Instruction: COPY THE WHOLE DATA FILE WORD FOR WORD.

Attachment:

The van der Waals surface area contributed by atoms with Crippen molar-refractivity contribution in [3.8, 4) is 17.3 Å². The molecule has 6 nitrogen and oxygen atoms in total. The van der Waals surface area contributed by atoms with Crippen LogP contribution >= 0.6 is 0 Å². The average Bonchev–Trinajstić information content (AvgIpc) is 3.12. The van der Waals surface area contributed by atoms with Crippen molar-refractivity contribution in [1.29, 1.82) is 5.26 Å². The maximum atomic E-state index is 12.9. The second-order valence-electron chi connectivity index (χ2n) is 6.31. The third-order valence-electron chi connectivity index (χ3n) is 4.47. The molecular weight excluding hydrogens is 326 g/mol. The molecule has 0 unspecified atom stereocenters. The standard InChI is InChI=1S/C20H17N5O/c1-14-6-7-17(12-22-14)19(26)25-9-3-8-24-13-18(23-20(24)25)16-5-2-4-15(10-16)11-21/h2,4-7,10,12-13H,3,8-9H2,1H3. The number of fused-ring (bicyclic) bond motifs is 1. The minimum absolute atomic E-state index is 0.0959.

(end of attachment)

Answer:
The van der Waals surface area contributed by atoms with Crippen molar-refractivity contribution in [3.8, 4) is 17.3 Å². The molecule has 6 nitrogen and oxygen atoms in total. The van der Waals surface area contributed by atoms with Crippen LogP contribution >= 0.6 is 0 Å². The average Bonchev–Trinajstić information content (AvgIpc) is 3.12. The van der Waals surface area contributed by atoms with Crippen molar-refractivity contribution in [1.29, 1.82) is 5.26 Å². The maximum atomic E-state index is 12.9. The second-order valence-electron chi connectivity index (χ2n) is 6.31. The third-order valence-electron chi connectivity index (χ3n) is 4.47. The molecular weight excluding hydrogens is 326 g/mol. The molecule has 0 unspecified atom stereocenters. The standard InChI is InChI=1S/C20H17N5O/c1-14-6-7-17(12-22-14)19(26)25-9-3-8-24-13-18(23-20(24)25)16-5-2-4-15(10-16)11-21/h2,4-7,10,12-13H,3,8-9H2,1H3. The number of fused-ring (bicyclic) bond motifs is 1. The minimum absolute atomic E-state index is 0.0959.